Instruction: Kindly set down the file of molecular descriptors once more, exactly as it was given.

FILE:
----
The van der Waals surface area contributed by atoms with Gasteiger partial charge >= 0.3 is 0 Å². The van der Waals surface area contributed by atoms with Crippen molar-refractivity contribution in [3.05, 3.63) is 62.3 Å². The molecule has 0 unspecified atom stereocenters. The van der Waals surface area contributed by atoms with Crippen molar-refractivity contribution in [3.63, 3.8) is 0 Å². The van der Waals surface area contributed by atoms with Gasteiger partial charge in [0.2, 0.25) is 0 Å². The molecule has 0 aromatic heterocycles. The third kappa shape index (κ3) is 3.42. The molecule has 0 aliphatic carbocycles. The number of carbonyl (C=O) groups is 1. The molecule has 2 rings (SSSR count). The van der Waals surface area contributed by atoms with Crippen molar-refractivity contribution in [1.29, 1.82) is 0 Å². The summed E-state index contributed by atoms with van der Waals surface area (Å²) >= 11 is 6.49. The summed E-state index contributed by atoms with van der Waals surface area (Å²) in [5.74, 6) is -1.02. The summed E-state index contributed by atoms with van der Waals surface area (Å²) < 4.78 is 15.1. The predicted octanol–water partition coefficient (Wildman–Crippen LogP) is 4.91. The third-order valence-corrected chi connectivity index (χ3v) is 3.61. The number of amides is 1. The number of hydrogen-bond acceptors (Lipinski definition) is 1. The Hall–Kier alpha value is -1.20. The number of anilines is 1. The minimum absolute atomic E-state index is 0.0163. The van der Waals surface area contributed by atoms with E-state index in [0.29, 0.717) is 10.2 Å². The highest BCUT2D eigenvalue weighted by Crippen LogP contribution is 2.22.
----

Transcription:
The van der Waals surface area contributed by atoms with Gasteiger partial charge >= 0.3 is 0 Å². The van der Waals surface area contributed by atoms with Crippen molar-refractivity contribution in [3.05, 3.63) is 62.3 Å². The molecule has 0 unspecified atom stereocenters. The van der Waals surface area contributed by atoms with Crippen molar-refractivity contribution in [3.63, 3.8) is 0 Å². The van der Waals surface area contributed by atoms with Gasteiger partial charge in [0.2, 0.25) is 0 Å². The molecule has 0 aromatic heterocycles. The third kappa shape index (κ3) is 3.42. The molecule has 0 aliphatic carbocycles. The number of carbonyl (C=O) groups is 1. The molecule has 2 rings (SSSR count). The van der Waals surface area contributed by atoms with Crippen molar-refractivity contribution in [1.29, 1.82) is 0 Å². The summed E-state index contributed by atoms with van der Waals surface area (Å²) >= 11 is 6.49. The summed E-state index contributed by atoms with van der Waals surface area (Å²) in [5.74, 6) is -1.02. The summed E-state index contributed by atoms with van der Waals surface area (Å²) < 4.78 is 15.1. The predicted octanol–water partition coefficient (Wildman–Crippen LogP) is 4.91. The third-order valence-corrected chi connectivity index (χ3v) is 3.61. The number of amides is 1. The number of hydrogen-bond acceptors (Lipinski definition) is 1. The Hall–Kier alpha value is -1.20. The number of anilines is 1. The minimum absolute atomic E-state index is 0.0163. The van der Waals surface area contributed by atoms with E-state index in [0.29, 0.717) is 10.2 Å². The highest BCUT2D eigenvalue weighted by Crippen LogP contribution is 2.22.